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We'll Need Sideways Elevators to Build Cities of the Future


Elevators date back to ancient times, when the Greek scientist and inventor Archimedes first came up with the brilliant idea of hauling a car up and down with ropes and pulleys. Along the way, there have been a few innovations — in 1853, most notably, when Elisha Graves Otis developed a safety brake that would stop an elevator from plummeting if the cable broke, thus making it safe to put elevators in tall buildings.

Subsequent inventors added features such as hydraulics and electric motors, making elevators smoother and faster. But essentially, it's still a piece of technology that Archimedes or Otis would at least vaguely recognize, because it uses cables and can only travel vertically.

Or at least, it used to be. In 2014, a German-based global industrial outfit named Thyssenkrupp unveiled an innovation called the MULTI, which dispenses with cables, relying instead upon the sort of linear motors that magnetic levitation trains use. That not only enables the MULTI to run multiple cars in the same shaft, but also enables the cars to move horizontally as well as up and down. MULTI would make it a whole lot easier to get around gigantic office buildings quickly, and also would reduce the number of shafts, adding about 25 percent to a building's usable space. Make sure to watch the video at the top of this article for an explanation of how MULTI works.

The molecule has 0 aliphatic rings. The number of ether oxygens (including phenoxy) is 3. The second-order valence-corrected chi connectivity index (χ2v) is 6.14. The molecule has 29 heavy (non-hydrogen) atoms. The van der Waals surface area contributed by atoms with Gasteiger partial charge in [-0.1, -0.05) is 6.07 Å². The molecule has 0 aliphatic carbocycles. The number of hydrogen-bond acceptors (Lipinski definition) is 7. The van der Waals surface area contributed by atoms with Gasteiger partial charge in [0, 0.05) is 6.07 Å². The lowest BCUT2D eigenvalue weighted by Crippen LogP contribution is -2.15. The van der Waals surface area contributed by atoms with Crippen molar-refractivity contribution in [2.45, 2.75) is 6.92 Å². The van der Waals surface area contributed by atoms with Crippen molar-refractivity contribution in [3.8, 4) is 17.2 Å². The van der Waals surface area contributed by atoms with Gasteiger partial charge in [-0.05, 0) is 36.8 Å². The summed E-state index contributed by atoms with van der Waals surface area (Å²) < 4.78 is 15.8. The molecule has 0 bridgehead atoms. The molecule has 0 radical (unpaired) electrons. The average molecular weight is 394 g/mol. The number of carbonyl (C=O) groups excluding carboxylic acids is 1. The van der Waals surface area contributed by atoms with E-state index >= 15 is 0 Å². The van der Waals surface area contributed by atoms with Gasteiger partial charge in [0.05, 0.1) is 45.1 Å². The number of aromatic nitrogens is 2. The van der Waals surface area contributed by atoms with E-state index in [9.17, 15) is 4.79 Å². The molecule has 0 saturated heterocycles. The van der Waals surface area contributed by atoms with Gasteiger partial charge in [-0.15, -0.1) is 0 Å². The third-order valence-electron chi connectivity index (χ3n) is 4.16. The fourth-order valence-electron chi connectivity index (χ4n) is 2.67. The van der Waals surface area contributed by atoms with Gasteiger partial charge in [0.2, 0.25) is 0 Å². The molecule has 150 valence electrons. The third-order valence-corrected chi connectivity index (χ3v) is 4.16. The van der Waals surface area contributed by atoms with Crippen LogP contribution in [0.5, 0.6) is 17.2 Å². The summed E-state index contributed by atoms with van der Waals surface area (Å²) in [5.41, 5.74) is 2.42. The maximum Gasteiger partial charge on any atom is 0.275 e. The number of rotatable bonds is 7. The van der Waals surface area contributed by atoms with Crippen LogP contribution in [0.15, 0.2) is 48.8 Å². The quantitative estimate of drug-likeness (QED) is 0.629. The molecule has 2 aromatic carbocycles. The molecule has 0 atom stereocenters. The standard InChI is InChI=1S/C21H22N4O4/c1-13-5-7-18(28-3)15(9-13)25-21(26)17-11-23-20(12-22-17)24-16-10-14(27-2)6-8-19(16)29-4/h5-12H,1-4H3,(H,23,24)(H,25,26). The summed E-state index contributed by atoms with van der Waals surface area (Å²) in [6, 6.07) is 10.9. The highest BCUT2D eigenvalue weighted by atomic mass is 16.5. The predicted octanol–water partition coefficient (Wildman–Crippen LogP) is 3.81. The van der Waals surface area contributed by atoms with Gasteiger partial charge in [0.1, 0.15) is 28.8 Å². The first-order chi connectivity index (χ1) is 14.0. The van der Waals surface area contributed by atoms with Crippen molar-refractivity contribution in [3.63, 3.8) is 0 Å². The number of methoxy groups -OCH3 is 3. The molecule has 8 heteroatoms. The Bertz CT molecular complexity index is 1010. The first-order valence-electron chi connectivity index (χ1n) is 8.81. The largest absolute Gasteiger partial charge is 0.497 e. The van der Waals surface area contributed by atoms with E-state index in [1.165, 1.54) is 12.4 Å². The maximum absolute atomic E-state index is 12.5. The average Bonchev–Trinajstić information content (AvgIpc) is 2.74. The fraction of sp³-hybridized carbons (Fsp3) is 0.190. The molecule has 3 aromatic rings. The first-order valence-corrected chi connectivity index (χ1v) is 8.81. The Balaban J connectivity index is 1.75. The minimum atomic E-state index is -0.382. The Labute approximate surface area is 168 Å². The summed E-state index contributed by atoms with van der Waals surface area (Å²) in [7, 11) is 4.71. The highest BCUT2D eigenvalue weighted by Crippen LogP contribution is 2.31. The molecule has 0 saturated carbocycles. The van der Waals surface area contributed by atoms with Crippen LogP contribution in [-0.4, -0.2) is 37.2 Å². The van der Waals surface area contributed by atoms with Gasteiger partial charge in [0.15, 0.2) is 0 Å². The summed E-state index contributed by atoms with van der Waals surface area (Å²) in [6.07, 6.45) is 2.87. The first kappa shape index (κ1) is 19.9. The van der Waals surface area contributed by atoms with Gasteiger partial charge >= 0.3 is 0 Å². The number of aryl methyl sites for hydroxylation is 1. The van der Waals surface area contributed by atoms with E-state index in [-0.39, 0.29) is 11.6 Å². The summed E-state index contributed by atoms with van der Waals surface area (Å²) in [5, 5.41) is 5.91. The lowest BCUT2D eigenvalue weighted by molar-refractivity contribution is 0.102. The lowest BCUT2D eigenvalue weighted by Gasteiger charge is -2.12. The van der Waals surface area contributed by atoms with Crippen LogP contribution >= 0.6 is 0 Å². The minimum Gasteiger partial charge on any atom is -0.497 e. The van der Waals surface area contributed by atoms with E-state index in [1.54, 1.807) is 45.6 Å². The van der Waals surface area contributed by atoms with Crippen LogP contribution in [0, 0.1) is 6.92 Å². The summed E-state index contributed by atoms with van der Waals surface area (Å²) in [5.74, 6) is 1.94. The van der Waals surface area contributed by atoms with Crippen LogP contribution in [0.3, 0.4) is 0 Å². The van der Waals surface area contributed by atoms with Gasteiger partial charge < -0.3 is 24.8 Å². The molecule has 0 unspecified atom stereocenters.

But MULTI's ability to move in any direction means it doesn't have just have to be used in tall buildings. According to Wired and Popular Mechanics, architecture firm Weston Williamson is contemplating utilizing the MULTI to move commuters around inside stations of the London Underground subway system, some of which are up to 200 feet (61 meters) beneath street level. This video from Thyssenkrupp explains how MULTI could be essential in the world of mass transit.

As Weston Williamson co-founder Chris Williamson explained in a June 7 panel discussion, MULTI "has the potential to redefine existing infrastructure, and open up unprecedented levels of access both in-between platforms, and from the platforms to the world above."



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